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  5. "Hodie pernam gustamus."

"Hodie pernam gustamus."

Translation:Today we taste the ham.

October 5, 2019

23 Comments


https://www.duolingo.com/profile/0eMt8myZ

"Today we taste ham" should be accepted.


https://www.duolingo.com/profile/PERCE_NEIGE

Today, we taste ham -> accepted now.


https://www.duolingo.com/profile/SuzanneNussbaum

Today we're tasting a ham--not accepted, not sure why.


https://www.duolingo.com/profile/charly396845

Better: ham and cheese??


https://www.duolingo.com/profile/SuzanneNussbaum

Pernam caseo fartam gustamus: sounds good!


https://www.duolingo.com/profile/PERCE_NEIGE

Just report it. Each time that the progressive present is not accepted.


https://www.duolingo.com/profile/Dim-ond-dysgwr

I suspect that Suzanne's query relates not to the use of the present continuous but to the slightly divergent meanings of "ham" in English, namely 1) the upper part of the back leg of a pig (a ham, countable); and 2) a foodstuff made by curing meat from that part of the pig (ham, uncountable). Does the Latin word "perna" cover both meanings?


https://www.duolingo.com/profile/SuzanneNussbaum

I've just looked in OLD, and find that the first meaning of perna is "the leg, esp. its upper part, with the thigh" (i.e., on people); and closely related, "a leg or thigh of a hog used for food, a ham."

If there's a separate word in Latin for the foodstuff, I don't know; it's not addressed in the OLD under perna.

(I think it would be hard to know whether it was "a ham" or the present progressive tense that proved unacceptable, for Duolingo.)


https://www.duolingo.com/profile/KatrinaTheLamia

We need a voice clip of Sir Brian Blessed stating this in Latin.


https://www.duolingo.com/profile/GeorgeKoos1

"Try" in American English is a synonym for "taste", therefore "Today we are trying the ham" is how we would more probably say it. Duo hasn't learned that yet.


https://www.duolingo.com/profile/PERCE_NEIGE

Yes, but it's not about to find a synonym for the English "taste", but a translation for "gustamus".
But you're right, I think it could be "gusto" with the meaning of trying food.
As Lewis, for instance, gives this definition: " to taste, to take a little of any thing"

And the meaning "a little of something" is mentioned in many dictionaries.

Tasting =perceiving or experiencing the flavour of xxx.


https://www.duolingo.com/profile/RoryHrusch

Wait, if duo is an owl, and owls eat food whole, HOW BIG IS DUO?!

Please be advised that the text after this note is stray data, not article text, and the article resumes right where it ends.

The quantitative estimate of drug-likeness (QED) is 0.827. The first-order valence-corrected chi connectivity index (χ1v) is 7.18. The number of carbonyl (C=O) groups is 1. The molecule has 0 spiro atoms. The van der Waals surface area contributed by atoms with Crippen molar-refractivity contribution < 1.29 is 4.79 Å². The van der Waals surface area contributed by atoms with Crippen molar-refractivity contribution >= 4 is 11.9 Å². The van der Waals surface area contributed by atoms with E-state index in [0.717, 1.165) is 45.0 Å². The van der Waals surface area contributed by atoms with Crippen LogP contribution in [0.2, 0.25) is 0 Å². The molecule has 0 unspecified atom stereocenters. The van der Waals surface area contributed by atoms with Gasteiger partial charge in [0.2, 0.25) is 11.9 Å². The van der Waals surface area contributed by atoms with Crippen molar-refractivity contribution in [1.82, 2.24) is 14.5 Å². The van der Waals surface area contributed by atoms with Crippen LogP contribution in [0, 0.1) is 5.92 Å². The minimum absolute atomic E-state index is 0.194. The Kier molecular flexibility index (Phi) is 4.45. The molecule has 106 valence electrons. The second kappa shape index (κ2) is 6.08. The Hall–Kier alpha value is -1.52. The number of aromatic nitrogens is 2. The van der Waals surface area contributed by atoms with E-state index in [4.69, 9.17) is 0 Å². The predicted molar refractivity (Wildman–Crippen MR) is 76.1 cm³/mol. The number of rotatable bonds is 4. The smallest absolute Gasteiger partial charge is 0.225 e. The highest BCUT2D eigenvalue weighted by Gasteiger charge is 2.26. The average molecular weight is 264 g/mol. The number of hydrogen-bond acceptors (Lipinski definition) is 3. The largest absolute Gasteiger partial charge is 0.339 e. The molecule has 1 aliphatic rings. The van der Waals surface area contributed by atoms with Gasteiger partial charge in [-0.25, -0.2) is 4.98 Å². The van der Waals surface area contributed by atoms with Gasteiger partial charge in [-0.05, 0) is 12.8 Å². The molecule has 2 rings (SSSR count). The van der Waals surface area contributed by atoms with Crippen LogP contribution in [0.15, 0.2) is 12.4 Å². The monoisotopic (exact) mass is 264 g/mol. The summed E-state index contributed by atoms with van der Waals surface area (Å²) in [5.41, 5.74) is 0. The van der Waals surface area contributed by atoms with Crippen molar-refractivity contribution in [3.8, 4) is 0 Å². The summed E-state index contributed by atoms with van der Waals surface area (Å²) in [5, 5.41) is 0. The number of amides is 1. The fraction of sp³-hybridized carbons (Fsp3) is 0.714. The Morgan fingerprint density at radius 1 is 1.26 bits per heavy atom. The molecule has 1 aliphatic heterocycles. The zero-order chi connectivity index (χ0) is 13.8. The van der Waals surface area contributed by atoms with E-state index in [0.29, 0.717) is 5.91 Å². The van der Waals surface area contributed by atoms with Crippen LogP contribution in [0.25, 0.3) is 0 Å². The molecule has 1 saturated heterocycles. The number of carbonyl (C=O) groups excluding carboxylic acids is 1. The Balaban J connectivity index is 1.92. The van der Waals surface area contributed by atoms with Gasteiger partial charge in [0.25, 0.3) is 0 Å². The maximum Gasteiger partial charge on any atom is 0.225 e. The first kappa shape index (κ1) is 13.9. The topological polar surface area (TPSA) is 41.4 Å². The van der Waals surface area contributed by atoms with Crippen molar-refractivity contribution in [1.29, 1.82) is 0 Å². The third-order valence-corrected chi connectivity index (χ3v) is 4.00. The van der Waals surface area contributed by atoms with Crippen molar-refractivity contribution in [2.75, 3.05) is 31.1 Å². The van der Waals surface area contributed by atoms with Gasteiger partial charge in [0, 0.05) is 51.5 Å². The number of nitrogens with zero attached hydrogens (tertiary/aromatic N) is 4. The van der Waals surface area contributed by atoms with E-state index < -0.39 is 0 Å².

https://www.duolingo.com/profile/pye20

PernamPerna ( ham, haunch, gammon, thigh, leg bone ( up to the knee joint )) •


https://www.duolingo.com/profile/Andres.Campe

Is it perna the leg of any animal, or only of a pig?

Can it be used to refer to the the legs of a living animal or just as food?


https://www.duolingo.com/profile/Andres.Campe

What about the leg of a person? In Spanish we have two words, pierna is a human leg and pata is the leg of any animal, alive or as food. We have specific words for different cuts and ways of cooking a pig's leg such as jamón (ham) and jamón crudo (raw ham, cured with salt). Even words to distinguish the different cuttings of a pig leg or if they are the front legs or the back legs... Many culinary traditions can be traced back to Rome or Roman Hispania.

Is the another word for the leg of an animal other than a pig, like a cow or chicken leg? And what about living animals and humans? What about inanimate things, such as the table legs?


https://www.duolingo.com/profile/SuzanneNussbaum

The Oxford Latin Dictionary gives The leg [of a person], esp. its upper part with the thigh as the first definition of perna . It's also the leg or thigh of a hog used for food. (It also has a meaning for plants: The thick portion at the base of a shoot or sucker. And even _ A sea mussel shaped like a ham._ )

One word for a person's leg is crus, cruris, n. A general word that includes animal legs (and table legs) is pes, pedis, m. (also "foot").


https://www.duolingo.com/profile/h_sapiens

To my untrained ear, the "d" in hodiē that this lady pronounces sounds like "r", similar to the intervocalic flapped /d/ or /t/ in an unstressed syllabe, found in some North American varieties of Endlish. It is as if the word were spelled horiē. Is this common in Classical Latin as well?


https://www.duolingo.com/profile/ccadam

There's no standard Latin source claiming this, and there's no descendant of Latin which characteristically does this. It's simply the recorded speaker's ineptitude. With her mind thus trapped in Anglocentric concepts of Allophony, she shouldn't be voicing anything other than English words for programs like Duolingo.


https://www.duolingo.com/profile/hermine143919

i can not reach the next lesson, although i reached level two in nature and this. can somebody help me


https://www.duolingo.com/profile/JacquesFre5

I also had this problem and reported it. To no avail, should I say. Better skip to the next "chapter" than be stuck forever!,,, :)

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